Standard unimpeachable riposte to any suggestion that those three wickets you picked up (leg-side strangle; comedy leg-before; that ‘stumping’ when your keeper rolled it at the stumps from six yards back) might be a bit on the fortunate side.
Mums (and dads)
A bit of rhyming slang for you, as in “Cor blimey, love a duck, me old china, go on, strap your mums on, you’re in next and no muckin’”. Perhaps more prevalent in Essex (home of our editor) than elsewhere.
Bowlers bowl, batsmen bat, batsmen who have batted sod off early or bowl token lobs, bowlers wanting a bat get the arse. It has and will always be so. Don’t fight it. However wildly inappropriate the surface, or how drearily ineffective the practice, the club cricket gods have decreed that ‘nets’ are HOW THOU SHALT TRAIN. So that’s that.
Mythic, bronzed alien from another world who bowls like Maco, bats like Punter, fields like Jonty and drinks like Fred. Or at least that’s the idea, when in the teeth of December your cash-strapped club takes the plunge based on a grainy DVD of someone taking a Ranji Trophy three-fer in 1996.
An annual staple: some kind of single-wicket/six-a-side/mix-in beer cricket, a bit of fundraising and plenty of refreshment. A good chance to get everyone together, and for teammates (playing against each other for once) to avenge decades-long selection grudges.
Critical fundraiser. Sport rounds generally found to be the most popular. Invariably ends in violence. In Australia, naturally enough, they prefer Cow-Pat Bingo. The deal: rent a bull, load him up in the morning, mark out a grid on the outfield, place your bet on your favoured square, let the beast roam, sit back and wait
Light, heavy, motorised or ‘push’, the roller is one of the great symbols of the club game. And offers a very English meditation: it’s just you and the roller. Take charge of it. Go up, down, up, down. Move slowly. Feel the stresses of the world fall away and allow your emptied mind to fill up with the vision of an absolute road sometime in August.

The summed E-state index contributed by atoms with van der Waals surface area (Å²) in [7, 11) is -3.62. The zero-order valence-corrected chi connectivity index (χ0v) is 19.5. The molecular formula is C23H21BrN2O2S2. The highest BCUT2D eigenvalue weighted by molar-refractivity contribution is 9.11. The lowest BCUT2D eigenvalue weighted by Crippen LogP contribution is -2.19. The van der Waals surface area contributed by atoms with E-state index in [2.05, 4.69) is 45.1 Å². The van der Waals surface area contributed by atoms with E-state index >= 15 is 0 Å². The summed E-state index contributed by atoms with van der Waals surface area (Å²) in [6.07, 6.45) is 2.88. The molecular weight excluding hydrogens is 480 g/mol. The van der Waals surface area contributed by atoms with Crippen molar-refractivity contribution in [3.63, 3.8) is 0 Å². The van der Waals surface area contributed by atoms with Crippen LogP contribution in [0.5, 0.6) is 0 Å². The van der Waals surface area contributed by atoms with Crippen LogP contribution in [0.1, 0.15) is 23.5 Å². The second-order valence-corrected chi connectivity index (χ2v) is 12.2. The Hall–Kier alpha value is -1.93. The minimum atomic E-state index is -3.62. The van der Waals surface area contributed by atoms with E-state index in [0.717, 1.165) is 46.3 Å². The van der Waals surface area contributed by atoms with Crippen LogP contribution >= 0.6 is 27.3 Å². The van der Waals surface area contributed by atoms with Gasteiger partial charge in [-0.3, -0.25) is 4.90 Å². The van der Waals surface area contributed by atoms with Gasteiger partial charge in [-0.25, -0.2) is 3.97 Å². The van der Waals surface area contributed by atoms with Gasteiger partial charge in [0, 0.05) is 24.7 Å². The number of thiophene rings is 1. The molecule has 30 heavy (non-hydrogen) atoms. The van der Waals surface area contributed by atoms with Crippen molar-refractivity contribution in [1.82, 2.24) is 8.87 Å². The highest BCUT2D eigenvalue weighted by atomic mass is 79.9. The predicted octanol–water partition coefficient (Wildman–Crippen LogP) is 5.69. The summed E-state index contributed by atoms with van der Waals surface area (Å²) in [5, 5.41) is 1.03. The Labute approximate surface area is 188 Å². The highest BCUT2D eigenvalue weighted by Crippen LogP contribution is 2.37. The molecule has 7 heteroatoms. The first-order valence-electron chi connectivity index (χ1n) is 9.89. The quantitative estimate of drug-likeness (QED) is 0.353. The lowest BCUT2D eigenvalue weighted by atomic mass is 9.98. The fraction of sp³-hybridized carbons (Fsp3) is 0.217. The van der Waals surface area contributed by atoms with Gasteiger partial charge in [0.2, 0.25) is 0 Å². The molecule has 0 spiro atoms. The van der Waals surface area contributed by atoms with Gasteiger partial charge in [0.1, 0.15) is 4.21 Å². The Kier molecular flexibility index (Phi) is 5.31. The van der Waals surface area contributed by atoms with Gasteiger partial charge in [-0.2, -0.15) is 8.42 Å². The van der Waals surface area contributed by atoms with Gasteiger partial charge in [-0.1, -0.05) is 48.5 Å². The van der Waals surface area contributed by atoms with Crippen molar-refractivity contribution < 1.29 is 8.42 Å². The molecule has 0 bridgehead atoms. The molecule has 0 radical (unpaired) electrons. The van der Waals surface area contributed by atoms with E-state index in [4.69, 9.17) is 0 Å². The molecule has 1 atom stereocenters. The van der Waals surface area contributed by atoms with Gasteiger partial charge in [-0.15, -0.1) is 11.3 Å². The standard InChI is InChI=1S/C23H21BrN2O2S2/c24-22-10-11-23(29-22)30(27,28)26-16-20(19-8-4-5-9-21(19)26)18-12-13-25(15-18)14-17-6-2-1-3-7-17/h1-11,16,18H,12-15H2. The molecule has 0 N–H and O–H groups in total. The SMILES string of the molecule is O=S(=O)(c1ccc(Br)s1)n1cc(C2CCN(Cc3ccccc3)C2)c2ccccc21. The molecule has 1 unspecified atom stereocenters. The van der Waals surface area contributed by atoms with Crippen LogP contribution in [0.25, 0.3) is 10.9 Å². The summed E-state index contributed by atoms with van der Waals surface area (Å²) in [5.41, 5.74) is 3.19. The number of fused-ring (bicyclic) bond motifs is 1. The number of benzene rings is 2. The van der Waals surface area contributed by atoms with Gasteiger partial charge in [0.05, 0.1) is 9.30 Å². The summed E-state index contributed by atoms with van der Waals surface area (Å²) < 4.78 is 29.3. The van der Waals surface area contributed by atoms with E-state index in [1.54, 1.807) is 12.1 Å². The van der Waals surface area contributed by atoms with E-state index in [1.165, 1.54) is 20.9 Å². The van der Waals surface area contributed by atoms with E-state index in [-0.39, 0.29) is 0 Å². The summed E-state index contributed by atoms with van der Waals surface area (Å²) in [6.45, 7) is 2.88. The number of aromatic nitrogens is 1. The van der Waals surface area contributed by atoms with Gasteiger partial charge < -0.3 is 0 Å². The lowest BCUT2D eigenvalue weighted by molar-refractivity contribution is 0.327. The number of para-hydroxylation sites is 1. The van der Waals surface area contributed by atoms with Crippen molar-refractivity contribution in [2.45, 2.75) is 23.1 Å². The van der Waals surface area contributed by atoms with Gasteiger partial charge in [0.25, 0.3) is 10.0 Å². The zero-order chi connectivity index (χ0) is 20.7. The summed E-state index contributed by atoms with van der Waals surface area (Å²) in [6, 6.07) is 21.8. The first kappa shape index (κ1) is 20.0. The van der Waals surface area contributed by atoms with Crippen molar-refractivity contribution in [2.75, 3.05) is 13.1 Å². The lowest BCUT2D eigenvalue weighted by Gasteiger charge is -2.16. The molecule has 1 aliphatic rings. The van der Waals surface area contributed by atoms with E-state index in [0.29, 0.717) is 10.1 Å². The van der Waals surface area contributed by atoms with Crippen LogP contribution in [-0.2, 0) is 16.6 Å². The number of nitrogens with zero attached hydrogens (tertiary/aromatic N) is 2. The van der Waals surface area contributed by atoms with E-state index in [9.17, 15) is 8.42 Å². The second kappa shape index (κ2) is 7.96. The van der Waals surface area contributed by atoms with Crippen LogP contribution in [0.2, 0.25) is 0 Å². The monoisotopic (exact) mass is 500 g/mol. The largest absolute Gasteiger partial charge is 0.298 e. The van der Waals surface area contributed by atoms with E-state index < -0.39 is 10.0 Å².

Subs (collection of)
A surprisingly demanding role carefully delegated by the captain to the youngest or most malleable member of the team, making said member one of the true unsung heroes of recreational sport.
“Thanks for coming. No really, cheers. Look, I know you didn’t get a bat or a bowl or do much in the field, apart from those really excellent jogs from third-man to fine-leg, but we really appreciate you helping us out. And hey, that tea was worth twice your match fee! Same time next week?”
Whether you’re talking a fully qualified panel official with the white coat to prove it or just a member of the batting side, there is no figure in sport that provides players with such an iron-clad excuse for failure.
In the strict feudal system of club cricket job roles, the fabled guardsman of the ‘Vallies’ – that velvet-plastic Pandora’s Box of watches, wallets, heirlooms, war medals etc – is the sole job of the irreproachable senior pro, and that is very much that.
A ludicrous conceit eschewed by all but the most humourless, base and despicably upwardly mobile of teams. Warm-ups of any description (save for a nice kickabout) should be banned from all fixtures not involving first XI Premier Leagues.
It’s not ever so many, is it? So how come it can feel like moving heaven and earth to gather together a full team? Oh, and to keep them all happy! ‘Tis a cruel yet magical number indeed.
The lifeblood of the thing; the future and the finance. And there aren’t many better places to do your growing up than at a cricket club. Keeping the yoof involved until they’re paying full-whack match fees can be tricky, but manage it, and before long they could be running the whole damn show themselves. And so the story continues.
Nought, blob, s**t-all, nada, nowt, goose egg, globe, duck, blonger, the big O, bagel, zilch: ZERO. It’s where we all start, and my, where we all end up.